The Supreme Court has declined to consider whether a retaliatory criminal investigation entails a constitutional violation. Hartman v. Moore, 547 U.S. 250, 262 n.9, 126 S.Ct. 1695, 164 L.Ed.2d 441 (2006). Other circuits disagree with one another on the issue. Compare Rehberg v. Paulk, 611 F.3d 828, 850–51 & n.24 (11th Cir. 2010) (declining to treat a retaliatory criminal investigation as a First Amendment violation), with Coszalter v. City of Salem, 320 F.3d 968, 976 (9th Cir. 2003) (noting that a criminal investigation could violate the First Amendment).
Our court has not settled the question. We did address a particular form of criminal investigation in Berry v. Stevinson Chevrolet, 74 F.3d 980 (10th Cir. 1996). There the plaintiff's former employer retaliated by maliciously encouraging the filing of criminal charges, culminating in a trial. Berry, 74 F.3d at 984, 986. We held that this filing of criminal charges at the employer's behest constituted an adverse employment action. Id. at 986. But for two reasons, Berry does not clearly support Sgt. Stone's characterization of the investigation as an adverse employment action.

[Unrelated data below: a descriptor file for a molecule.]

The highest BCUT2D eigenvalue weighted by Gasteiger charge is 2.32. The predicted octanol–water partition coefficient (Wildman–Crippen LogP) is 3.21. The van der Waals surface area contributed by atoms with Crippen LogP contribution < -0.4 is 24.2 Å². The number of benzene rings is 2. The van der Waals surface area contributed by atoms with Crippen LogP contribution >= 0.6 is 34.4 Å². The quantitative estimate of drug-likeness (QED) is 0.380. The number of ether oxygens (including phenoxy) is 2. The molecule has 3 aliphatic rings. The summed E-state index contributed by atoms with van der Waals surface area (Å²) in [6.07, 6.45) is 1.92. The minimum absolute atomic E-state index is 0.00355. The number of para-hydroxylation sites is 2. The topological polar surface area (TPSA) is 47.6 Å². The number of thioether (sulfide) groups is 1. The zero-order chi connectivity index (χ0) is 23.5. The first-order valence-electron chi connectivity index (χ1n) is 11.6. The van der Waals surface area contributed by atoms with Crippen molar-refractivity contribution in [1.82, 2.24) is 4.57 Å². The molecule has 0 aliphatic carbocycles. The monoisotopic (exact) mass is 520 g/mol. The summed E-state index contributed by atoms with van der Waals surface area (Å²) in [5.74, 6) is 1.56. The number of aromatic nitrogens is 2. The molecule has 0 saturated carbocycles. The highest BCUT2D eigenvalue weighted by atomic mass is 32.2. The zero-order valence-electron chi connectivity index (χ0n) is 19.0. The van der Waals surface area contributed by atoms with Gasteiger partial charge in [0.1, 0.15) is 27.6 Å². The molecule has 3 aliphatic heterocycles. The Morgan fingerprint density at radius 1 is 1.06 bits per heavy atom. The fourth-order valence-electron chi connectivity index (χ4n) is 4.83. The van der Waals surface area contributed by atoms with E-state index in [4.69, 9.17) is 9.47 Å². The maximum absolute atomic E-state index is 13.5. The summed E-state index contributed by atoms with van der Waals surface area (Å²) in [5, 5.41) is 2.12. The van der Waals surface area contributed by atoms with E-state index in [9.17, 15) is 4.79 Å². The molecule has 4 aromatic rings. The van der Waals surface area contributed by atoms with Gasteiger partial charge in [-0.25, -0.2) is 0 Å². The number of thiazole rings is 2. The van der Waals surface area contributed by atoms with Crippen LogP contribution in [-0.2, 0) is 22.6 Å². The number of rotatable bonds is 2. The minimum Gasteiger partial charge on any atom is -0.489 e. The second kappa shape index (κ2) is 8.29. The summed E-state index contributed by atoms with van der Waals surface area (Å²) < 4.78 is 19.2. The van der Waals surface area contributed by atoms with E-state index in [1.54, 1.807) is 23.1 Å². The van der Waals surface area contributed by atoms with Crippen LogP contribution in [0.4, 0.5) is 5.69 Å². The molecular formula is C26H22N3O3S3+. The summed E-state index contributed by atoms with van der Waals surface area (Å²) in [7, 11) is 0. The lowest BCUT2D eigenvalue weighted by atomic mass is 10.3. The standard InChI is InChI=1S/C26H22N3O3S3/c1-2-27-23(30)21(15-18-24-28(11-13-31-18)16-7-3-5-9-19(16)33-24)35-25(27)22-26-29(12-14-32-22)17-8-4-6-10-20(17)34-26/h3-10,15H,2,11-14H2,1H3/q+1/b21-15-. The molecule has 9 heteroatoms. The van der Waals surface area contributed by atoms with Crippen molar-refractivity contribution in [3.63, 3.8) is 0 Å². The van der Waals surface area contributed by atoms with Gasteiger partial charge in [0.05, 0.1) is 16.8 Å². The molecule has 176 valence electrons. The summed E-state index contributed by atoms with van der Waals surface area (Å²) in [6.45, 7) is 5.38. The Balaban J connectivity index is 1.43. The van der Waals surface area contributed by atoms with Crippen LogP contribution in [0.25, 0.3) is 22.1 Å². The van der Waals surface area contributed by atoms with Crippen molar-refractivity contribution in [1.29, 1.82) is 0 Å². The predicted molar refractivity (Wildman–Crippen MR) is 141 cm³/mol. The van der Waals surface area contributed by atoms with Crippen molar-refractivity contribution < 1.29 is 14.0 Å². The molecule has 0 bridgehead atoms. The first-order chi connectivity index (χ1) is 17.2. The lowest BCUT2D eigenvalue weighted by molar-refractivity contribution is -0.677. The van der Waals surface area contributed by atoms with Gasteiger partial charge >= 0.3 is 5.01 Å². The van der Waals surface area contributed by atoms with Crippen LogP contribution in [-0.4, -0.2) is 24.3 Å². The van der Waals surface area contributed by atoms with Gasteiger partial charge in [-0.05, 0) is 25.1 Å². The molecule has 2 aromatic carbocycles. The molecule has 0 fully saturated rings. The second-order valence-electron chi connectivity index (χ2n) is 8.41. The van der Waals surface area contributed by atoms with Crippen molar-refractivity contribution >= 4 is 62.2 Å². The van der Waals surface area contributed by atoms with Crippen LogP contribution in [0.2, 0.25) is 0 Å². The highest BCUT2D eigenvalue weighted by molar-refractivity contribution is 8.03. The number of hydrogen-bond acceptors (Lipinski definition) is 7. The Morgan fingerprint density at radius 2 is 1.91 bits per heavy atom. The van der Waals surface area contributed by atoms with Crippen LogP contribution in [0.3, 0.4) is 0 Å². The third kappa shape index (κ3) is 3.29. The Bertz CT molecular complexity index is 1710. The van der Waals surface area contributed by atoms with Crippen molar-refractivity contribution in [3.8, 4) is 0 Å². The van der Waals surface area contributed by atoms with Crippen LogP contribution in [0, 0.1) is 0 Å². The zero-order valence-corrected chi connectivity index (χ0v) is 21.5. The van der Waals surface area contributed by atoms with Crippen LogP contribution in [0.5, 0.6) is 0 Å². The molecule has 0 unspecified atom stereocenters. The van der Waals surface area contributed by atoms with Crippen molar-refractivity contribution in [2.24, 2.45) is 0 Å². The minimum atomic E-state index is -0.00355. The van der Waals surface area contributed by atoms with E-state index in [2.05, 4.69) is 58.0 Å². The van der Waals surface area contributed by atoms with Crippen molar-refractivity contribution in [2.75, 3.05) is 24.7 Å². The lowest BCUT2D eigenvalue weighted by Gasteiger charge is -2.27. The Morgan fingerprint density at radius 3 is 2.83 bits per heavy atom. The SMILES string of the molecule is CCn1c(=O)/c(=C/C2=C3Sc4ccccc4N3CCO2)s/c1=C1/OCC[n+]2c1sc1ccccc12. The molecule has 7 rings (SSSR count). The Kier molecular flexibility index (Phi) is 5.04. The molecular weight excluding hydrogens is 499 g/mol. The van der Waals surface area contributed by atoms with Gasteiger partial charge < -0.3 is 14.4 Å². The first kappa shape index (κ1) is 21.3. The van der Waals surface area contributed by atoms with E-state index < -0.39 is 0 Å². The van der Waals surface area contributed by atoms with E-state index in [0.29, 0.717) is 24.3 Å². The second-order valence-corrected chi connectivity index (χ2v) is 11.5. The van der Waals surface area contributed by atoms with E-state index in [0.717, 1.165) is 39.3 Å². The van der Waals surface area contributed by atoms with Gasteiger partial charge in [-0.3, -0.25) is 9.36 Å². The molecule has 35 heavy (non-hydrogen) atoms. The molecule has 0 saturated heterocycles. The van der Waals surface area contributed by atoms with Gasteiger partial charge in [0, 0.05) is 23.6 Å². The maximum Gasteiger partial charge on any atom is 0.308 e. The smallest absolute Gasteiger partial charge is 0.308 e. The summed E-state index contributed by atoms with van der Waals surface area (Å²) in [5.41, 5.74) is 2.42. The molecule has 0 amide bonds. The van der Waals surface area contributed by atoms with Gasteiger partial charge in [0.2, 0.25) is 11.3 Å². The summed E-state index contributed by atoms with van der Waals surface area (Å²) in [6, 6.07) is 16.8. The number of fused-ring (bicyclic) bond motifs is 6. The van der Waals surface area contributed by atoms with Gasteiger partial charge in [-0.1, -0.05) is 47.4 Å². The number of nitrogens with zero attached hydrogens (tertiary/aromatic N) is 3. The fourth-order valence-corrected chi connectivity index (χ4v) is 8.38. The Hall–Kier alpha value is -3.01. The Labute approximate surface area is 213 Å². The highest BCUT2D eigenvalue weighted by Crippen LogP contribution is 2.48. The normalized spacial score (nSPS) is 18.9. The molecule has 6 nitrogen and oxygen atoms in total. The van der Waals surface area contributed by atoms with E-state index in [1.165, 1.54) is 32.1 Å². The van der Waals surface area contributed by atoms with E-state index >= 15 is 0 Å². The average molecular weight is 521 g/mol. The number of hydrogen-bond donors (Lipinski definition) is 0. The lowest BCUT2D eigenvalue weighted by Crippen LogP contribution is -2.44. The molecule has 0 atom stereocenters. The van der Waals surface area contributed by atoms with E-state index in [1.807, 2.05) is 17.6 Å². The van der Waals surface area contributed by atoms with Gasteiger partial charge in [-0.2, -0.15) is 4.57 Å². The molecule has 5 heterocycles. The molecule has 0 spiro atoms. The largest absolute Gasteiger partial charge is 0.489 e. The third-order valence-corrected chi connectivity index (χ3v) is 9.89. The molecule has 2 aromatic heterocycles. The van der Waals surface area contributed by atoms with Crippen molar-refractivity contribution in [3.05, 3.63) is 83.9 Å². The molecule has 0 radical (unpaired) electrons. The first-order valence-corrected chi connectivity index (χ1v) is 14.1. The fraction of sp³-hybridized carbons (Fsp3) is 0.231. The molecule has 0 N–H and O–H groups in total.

First, Sgt. Stone alleges only a “criminal investigation,” and an investigation is a far cry from formally filing charges and bringing someone to trial. Cf. Belcher v. City of McAlester, 324 F.3d 1203, 1207 n.4 (10th Cir. 2003) (“If the action taken by the employer ․ has only speculative consequences, there can be no basis for a First Amendment claim.”). And the fact that the investigation had a “criminal” aspect does not necessarily create an adverse employment action. See Dick v. Phone Directories Co., 397 F.3d 1256, 1269 (10th Cir. 2005) (holding that an employer's instruction to the plaintiff's coworkers to file a police report against the plaintiff did not constitute an adverse employment action).
Second, this case does not implicate the concerns that drove our decision in Berry. In Berry, we emphasized that the employment action was adverse because “[a] criminal trial ․ is necessarily public and therefore carries a significant risk of humiliation, damage to reputation, and a concomitant harm to future employment prospects.” Berry, 74 F.3d at 986; see Annett v. Univ. of Kan., 371 F.3d 1233, 1239 (10th Cir. 2004). But Sgt. Stone does not allege that his criminal investigation was made public or that it resulted in humiliation, damage to reputation, or harm to his future employment prospects.